“Disclaimer: MoS is always willing to be challenged about his judgement on grammatical standards and will not take offence at a properly reasoned opinion.”

Buzzwords and jargon are not a new phenomena. As you can see from this fun buzzword generator from the 1960s which would still work today - take a look and have a go at using it.

How to use this Buzzword Generator .
You can construct 'apparently' impressive  business speak sentences
 using one word from each of columns 1 ,2 and 3.
No-one will have the remotest idea what you are talking about
 but the important thing is they will never admit it
- except perhaps for Miriam Margolyes or Alan Duncan M.P.

Alan Duncan MP  issued a memo  last week accusing staff at the Department for International Development of damaging Britain’s worldwide reputation by using “language that the rest of the world doesn’t understand”.

Maybe Mr. Duncan’s civil servants don’t see themselves as internal salespeople or their boss as their customer but it is a similar ‘like’ situation – as might say!
Yet even the simplest of language
 can confuse as in the game of cricket

“ You have two sides, one out in the field and one in.
Each man that's in the side that's in goes out, and when he's out he comes in and the next man goes in until he's out.
When they are all out, the side that's out comes in and the side that's been in goes out and tries to get those coming in, out." ( to be continued)

 Mr. Duncan ‘s  feed back on his civil servants’ communication included

·         A preference that  we did not ‘leverage’ or ‘mainstream’ anything,

·           he is happy for economies to grow, he does not like it when we ‘grow economies

·         He  is not impressed with the loose and meaningless use of ‘going forward’, either at the beginning or the end of any sentence.

·         He has recommended that DFID  do not ever ‘access’, ‘catalyse’, ‘showcase’ or ‘impact’ anything.

·         He was depressed by reading about DFID’s work in ‘the humanitarian space’.”

·         “He would also prefer to meet someone than ‘meet with’ them.

·          A sentence which begins with ‘Grateful for your…’ would appear to be lacking the prefix ‘I would be…’.”

 “All our communication must be immediately explicable to the non-DFID reader. Clear language conveys clear thought. Its poor use suggests sloppy thinking.”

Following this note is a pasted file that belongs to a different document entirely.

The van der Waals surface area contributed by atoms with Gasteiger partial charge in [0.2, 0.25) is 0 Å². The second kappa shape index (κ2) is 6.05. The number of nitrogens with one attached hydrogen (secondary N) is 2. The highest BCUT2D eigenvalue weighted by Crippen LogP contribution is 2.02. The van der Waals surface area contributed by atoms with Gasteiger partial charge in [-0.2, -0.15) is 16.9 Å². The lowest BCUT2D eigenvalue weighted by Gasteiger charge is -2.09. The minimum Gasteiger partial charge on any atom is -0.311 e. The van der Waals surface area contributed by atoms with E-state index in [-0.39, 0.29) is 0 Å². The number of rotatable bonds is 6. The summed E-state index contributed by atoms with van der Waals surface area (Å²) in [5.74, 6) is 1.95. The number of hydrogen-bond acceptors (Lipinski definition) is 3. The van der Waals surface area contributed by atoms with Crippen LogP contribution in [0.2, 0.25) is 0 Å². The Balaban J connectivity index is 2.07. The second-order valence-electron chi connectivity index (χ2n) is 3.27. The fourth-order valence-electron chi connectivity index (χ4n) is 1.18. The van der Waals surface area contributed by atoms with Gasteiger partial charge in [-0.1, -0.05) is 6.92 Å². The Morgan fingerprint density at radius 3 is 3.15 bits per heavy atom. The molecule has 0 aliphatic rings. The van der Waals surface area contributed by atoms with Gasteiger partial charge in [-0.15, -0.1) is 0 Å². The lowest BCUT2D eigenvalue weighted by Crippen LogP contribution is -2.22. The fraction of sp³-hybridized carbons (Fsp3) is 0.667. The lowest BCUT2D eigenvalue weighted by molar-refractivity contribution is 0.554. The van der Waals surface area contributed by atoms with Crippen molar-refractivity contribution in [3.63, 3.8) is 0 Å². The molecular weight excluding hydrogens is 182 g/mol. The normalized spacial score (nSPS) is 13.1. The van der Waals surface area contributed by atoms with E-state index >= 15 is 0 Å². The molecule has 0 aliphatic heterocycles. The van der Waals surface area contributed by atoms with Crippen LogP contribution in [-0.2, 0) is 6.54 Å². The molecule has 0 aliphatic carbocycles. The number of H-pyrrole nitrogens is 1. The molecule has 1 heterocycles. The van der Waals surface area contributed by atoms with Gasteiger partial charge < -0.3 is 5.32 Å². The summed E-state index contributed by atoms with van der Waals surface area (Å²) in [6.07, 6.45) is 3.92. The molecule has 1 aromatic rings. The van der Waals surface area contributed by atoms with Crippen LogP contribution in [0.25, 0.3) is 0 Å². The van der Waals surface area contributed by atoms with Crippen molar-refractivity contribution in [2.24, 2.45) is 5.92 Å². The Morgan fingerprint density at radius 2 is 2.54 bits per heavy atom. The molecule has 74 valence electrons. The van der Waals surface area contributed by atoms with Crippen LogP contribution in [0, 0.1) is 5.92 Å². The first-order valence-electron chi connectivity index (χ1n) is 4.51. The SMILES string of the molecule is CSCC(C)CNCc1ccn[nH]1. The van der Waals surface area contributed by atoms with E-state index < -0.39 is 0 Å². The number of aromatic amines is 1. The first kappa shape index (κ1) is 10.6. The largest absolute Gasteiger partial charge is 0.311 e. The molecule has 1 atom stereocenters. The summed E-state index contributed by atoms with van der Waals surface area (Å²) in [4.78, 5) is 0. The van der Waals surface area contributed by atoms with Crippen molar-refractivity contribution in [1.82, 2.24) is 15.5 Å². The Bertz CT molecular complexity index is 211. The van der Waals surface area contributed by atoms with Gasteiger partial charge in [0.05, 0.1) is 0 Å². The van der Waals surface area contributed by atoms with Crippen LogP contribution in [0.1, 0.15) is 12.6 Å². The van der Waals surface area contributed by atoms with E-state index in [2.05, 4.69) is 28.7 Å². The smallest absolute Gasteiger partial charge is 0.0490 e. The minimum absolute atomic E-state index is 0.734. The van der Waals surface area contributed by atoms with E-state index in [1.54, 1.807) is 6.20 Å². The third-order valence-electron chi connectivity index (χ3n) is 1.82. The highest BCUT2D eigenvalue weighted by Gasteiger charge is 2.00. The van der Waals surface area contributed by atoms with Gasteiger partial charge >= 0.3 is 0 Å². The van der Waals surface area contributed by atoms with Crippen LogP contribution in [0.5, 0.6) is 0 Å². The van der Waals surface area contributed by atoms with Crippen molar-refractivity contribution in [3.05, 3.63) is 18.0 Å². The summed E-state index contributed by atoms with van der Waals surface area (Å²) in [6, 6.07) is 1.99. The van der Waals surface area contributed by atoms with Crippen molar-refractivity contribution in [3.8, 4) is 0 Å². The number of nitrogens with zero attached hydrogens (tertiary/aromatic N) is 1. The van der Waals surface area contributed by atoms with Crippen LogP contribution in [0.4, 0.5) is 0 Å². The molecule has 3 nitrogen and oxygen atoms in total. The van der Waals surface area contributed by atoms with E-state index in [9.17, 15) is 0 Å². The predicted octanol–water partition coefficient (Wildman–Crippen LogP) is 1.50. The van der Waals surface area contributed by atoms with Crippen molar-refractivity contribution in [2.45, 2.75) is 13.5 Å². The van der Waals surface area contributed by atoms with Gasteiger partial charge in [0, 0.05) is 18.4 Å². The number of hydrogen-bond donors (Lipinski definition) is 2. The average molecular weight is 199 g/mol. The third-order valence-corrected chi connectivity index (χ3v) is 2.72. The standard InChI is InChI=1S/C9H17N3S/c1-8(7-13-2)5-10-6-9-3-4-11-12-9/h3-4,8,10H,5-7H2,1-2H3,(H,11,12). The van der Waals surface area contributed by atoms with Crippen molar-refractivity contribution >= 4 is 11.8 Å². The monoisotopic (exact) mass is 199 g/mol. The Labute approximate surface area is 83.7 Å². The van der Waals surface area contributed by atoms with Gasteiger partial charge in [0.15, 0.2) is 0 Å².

“It irks when nouns are used as verbs,

apostrophes are left off (or misplaced),

compound adjectives (such as UN-led) are not hyphenated,

and sentences are begun with ‘But’ or ‘However’.”

 Mr Duncan  explains he “finds it annoying when conjunctions such as ‘which’ or ‘that’ are inexplicably dropped in a way which ruins the flow and logic of a sentence. " and that "submissions should have a logical flow and not attempt to fill the page with every conceivable fact that can be retrieved by cut and paste.”

It concluded with further instruction on the type of letterhead that should be used, and the styling for how phone numbers are listed.
"Sometimes you get men still in and not
out. When a man goes out to go in, the men who are out try to get him
out, and when he is out he goes in and the next man in goes out and goes in."
( to be continued)
It  all reminds me of the film “ Life of Brian”. There is a  sketch of a Latin lesson. All about parsing and grammar Latin. Possibly  Mr Duncan  sees himself as a Roman Centurion / schoolmaster and his civil servants the beleaguered Brian!
You tube clip from life of Brian ( play and enjoy but please return in 4 mins!)
So what has this to do with Selling?
Simply put , our words in speech and written coomunication are under our Buyers' grammar and jargon microscope in  so many more communication channels than before.
10 key communiction channels that the TACK Buyers' views of salespoeple 2012 study has captured. The TACK Buyers views of Salespeople  includes respondents views on the quality of such channels by salespeople with Buyers is shorty to be published . For more information
Marketing Week  featured an editorial awhile back on new jargon:
 "While likeonomics might sound like jargon, it is an effective strategy when applied properly, so I'm pretty certain this is a word that will stick." the edtorial went. 
The  article ( written in April 1012 I think) mentioned other new terms are "SoLoMo" and "plussification".
"..There are two men called umpires who stay out all the time and
they decide when the men who are in are out."  to be continued
 SoLoMo  blends the terms "social, local and mobile", so that customers who use a smartphone can be targeted with increasingly personalised marketing based on their location or social network profile.  e.g.  a commuter waiting for a train could be sent a voucher for the station cafe.
"Plussification" refers to the use of Google+ to boost the search engine rankings of content shared there.
 In selling we can all slip into jargon and sloppy grammar. Indeed some of the expressions from Alan Duncan’s memo like ‘going forward’ are trotted out in today's pitches.
"When both sides have been
in and all the men have been out, and both sides have been out twice

after all the men have been in, including those who are not out, that
is the end of the game." HOWSAT?!"

(Photo:The cricket teams for the match All Sainys Church ,Fulham
versus St Luke's Chelsea at Barnes Elms fields June 23rd 2012)
Alan Duncan's concern is that poor grammar and jargon from DFID endangered Britain’s worldwide reputation by using “language that the rest of the world doesn’t understand”.
The same danger  could be said for the reputation of professional selling. Time for us to rid ourselves of sales jargon and buzzwords - once again.

Related Links;
Daily Telegraph
Business Jargon Article in Daily Telegraph April

Information at TACK International

Other research studies by TACK International